The average American diet, heavy on fatty foods, is a major contributor to chronic or life-threatening illness, including diabetes and coronary heart disease, according to the American Heart Association. Eating too much food that contains saturated fat and high cholesterol obstructs your arteries, compromising your health and safety.
Growing, active children can expend as many fat calories as they burn, and they start out with clear arteries. They may be able to eat fatty foods without negative effects. The same is not true for sedentary children and older adults. In addition to arterial damage, an unhealthy diet will make these groups gain weight. If you're among them, you raise your risk for disease, impairment and an early demise.
Individuals with unhealthy diets and high cholesterol gradually contract atherosclerosis, or blocked arteries. The saturated and trans fats from foods build up as hard plaques inside the arteries, narrowing the space through which blood can flow. This makes the blood vessels more rigid and the plaques susceptible to bursting.
A rupture in a blood vessel may clot, further blocking blood flow or breaking away and threatening other areas of the body. To avoid this condition, you can increase dietary fiber and decrease fatty foods in your meals, or don't make a habit of eating too much of them in the first place.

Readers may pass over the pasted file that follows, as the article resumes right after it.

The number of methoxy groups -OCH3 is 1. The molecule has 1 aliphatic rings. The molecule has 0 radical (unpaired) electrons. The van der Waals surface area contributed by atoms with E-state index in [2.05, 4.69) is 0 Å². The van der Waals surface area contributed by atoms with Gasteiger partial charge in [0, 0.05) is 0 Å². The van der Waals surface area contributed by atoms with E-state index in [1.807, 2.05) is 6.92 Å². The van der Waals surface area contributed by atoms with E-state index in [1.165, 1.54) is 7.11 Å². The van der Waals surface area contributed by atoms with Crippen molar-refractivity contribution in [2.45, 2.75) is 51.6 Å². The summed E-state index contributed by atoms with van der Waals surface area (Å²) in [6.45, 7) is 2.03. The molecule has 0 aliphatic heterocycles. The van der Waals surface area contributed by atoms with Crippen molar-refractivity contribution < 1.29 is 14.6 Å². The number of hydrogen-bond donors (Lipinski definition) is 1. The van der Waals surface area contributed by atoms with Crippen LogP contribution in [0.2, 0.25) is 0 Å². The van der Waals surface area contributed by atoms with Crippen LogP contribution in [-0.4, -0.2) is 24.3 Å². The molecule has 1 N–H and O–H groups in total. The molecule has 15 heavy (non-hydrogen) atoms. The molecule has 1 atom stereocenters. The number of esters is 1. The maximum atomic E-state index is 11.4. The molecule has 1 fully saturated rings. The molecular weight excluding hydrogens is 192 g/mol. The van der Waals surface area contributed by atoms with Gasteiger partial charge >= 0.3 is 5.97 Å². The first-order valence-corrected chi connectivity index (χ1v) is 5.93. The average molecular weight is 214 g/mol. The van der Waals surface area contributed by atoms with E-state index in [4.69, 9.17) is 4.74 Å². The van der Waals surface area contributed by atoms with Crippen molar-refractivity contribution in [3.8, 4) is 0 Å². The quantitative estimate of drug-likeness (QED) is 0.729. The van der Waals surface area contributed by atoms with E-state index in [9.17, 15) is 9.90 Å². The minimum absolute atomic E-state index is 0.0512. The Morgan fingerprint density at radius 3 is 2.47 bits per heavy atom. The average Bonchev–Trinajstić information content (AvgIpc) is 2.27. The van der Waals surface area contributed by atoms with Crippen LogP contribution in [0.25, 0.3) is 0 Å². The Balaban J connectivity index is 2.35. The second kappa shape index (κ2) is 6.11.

The high cholesterol in an unhealthy diet also contributes to hypertension, or high blood pressure. When there is less space in the arteries for blood to flow, blood pressure will be higher. Hypertension is a dangerous disease because the body's blood pressure affects many mechanisms essential to life, including healthy kidney function.
Since the kidneys regulate waste removal, toxic shock and organ failure are possibilities. The symptoms of hypertension alone can be uncomfortable, such as angina, a painful condition that mimics a heart attack. A dependency on fatty foods in your diet, at minimum, can place you on blood pressure medication for the rest of your life.
Heart Attack and Stroke
Atherosclerosis and hypertension, repercussions of high cholesterol, pose further health risks. Hypertension, for instance, increases your chances of heart attack, stroke and kidney failure, all potentially life threatening medical emergencies. If weight gain from an unhealthy diet has led to type 2 diabetes, your risks are even greater.
Blood clots resulting from atherosclerosis that migrate and block arteries to the brain cause strokes, which can damage nerves and cause paralysis. Clots that clog the blood vessels in the heart region cause heart attacks, which can cause cardiovascular damage requiring surgery. Heart attacks and strokes can be fatal.